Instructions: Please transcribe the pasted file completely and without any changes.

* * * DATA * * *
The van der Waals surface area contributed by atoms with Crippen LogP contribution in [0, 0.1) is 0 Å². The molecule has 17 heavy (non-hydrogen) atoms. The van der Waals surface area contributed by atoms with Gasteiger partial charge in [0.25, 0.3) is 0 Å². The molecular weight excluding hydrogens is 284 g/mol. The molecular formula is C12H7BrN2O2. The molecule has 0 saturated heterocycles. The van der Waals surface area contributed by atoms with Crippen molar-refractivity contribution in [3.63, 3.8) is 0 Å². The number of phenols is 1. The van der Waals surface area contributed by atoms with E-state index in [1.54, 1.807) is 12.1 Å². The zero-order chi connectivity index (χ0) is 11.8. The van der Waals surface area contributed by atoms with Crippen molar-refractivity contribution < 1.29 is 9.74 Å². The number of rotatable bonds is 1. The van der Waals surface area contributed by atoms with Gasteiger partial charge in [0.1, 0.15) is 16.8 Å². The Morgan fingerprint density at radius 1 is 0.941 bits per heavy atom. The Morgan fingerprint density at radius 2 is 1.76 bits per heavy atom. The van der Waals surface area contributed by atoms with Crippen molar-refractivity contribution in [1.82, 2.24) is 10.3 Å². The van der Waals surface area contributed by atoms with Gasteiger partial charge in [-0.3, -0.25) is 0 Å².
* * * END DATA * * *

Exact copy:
The van der Waals surface area contributed by atoms with Crippen LogP contribution in [0, 0.1) is 0 Å². The molecule has 17 heavy (non-hydrogen) atoms. The van der Waals surface area contributed by atoms with Gasteiger partial charge in [0.25, 0.3) is 0 Å². The molecular weight excluding hydrogens is 284 g/mol. The molecular formula is C12H7BrN2O2. The molecule has 0 saturated heterocycles. The van der Waals surface area contributed by atoms with Crippen molar-refractivity contribution in [3.63, 3.8) is 0 Å². The number of phenols is 1. The van der Waals surface area contributed by atoms with E-state index in [1.54, 1.807) is 12.1 Å². The zero-order chi connectivity index (χ0) is 11.8. The van der Waals surface area contributed by atoms with Crippen molar-refractivity contribution < 1.29 is 9.74 Å². The number of rotatable bonds is 1. The van der Waals surface area contributed by atoms with Gasteiger partial charge in [0.1, 0.15) is 16.8 Å². The Morgan fingerprint density at radius 1 is 0.941 bits per heavy atom. The Morgan fingerprint density at radius 2 is 1.76 bits per heavy atom. The van der Waals surface area contributed by atoms with Crippen molar-refractivity contribution in [1.82, 2.24) is 10.3 Å². The van der Waals surface area contributed by atoms with Gasteiger partial charge in [-0.3, -0.25) is 0 Å².